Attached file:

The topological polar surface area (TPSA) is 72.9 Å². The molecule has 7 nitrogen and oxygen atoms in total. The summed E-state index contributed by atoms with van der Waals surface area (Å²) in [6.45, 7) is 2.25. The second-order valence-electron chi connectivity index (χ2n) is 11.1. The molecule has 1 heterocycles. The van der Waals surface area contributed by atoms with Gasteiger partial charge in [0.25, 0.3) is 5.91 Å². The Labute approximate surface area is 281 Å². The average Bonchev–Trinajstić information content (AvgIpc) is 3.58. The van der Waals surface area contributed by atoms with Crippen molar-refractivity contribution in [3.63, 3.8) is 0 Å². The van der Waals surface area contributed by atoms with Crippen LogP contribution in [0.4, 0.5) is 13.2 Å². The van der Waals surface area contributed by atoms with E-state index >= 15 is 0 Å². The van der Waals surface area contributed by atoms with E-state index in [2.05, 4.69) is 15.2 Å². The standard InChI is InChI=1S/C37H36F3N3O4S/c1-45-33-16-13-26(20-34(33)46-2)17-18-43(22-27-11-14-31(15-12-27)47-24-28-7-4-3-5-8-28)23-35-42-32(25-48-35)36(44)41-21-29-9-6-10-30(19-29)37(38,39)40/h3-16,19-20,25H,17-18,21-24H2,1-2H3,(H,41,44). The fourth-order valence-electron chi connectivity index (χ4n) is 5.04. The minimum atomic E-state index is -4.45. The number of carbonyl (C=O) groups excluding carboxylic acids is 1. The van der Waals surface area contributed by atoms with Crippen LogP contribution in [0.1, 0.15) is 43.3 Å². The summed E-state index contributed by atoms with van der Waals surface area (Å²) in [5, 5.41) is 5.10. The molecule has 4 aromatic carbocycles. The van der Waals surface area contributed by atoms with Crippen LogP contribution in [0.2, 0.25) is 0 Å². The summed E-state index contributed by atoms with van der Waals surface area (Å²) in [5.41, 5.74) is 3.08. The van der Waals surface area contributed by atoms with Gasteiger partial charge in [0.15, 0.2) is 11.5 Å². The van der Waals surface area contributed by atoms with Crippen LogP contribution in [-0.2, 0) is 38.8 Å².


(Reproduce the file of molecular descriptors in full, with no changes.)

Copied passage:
The topological polar surface area (TPSA) is 72.9 Å². The molecule has 7 nitrogen and oxygen atoms in total. The summed E-state index contributed by atoms with van der Waals surface area (Å²) in [6.45, 7) is 2.25. The second-order valence-electron chi connectivity index (χ2n) is 11.1. The molecule has 1 heterocycles. The van der Waals surface area contributed by atoms with Gasteiger partial charge in [0.25, 0.3) is 5.91 Å². The Labute approximate surface area is 281 Å². The average Bonchev–Trinajstić information content (AvgIpc) is 3.58. The van der Waals surface area contributed by atoms with Crippen molar-refractivity contribution in [3.63, 3.8) is 0 Å². The van der Waals surface area contributed by atoms with Crippen LogP contribution in [0.4, 0.5) is 13.2 Å². The van der Waals surface area contributed by atoms with E-state index >= 15 is 0 Å². The van der Waals surface area contributed by atoms with E-state index in [2.05, 4.69) is 15.2 Å². The standard InChI is InChI=1S/C37H36F3N3O4S/c1-45-33-16-13-26(20-34(33)46-2)17-18-43(22-27-11-14-31(15-12-27)47-24-28-7-4-3-5-8-28)23-35-42-32(25-48-35)36(44)41-21-29-9-6-10-30(19-29)37(38,39)40/h3-16,19-20,25H,17-18,21-24H2,1-2H3,(H,41,44). The fourth-order valence-electron chi connectivity index (χ4n) is 5.04. The minimum atomic E-state index is -4.45. The number of carbonyl (C=O) groups excluding carboxylic acids is 1. The van der Waals surface area contributed by atoms with Crippen LogP contribution in [0.1, 0.15) is 43.3 Å². The summed E-state index contributed by atoms with van der Waals surface area (Å²) in [5, 5.41) is 5.10. The molecule has 4 aromatic carbocycles. The van der Waals surface area contributed by atoms with Crippen LogP contribution in [0.2, 0.25) is 0 Å². The summed E-state index contributed by atoms with van der Waals surface area (Å²) in [5.41, 5.74) is 3.08. The van der Waals surface area contributed by atoms with Gasteiger partial charge in [0.15, 0.2) is 11.5 Å². The van der Waals surface area contributed by atoms with Crippen LogP contribution in [-0.2, 0) is 38.8 Å².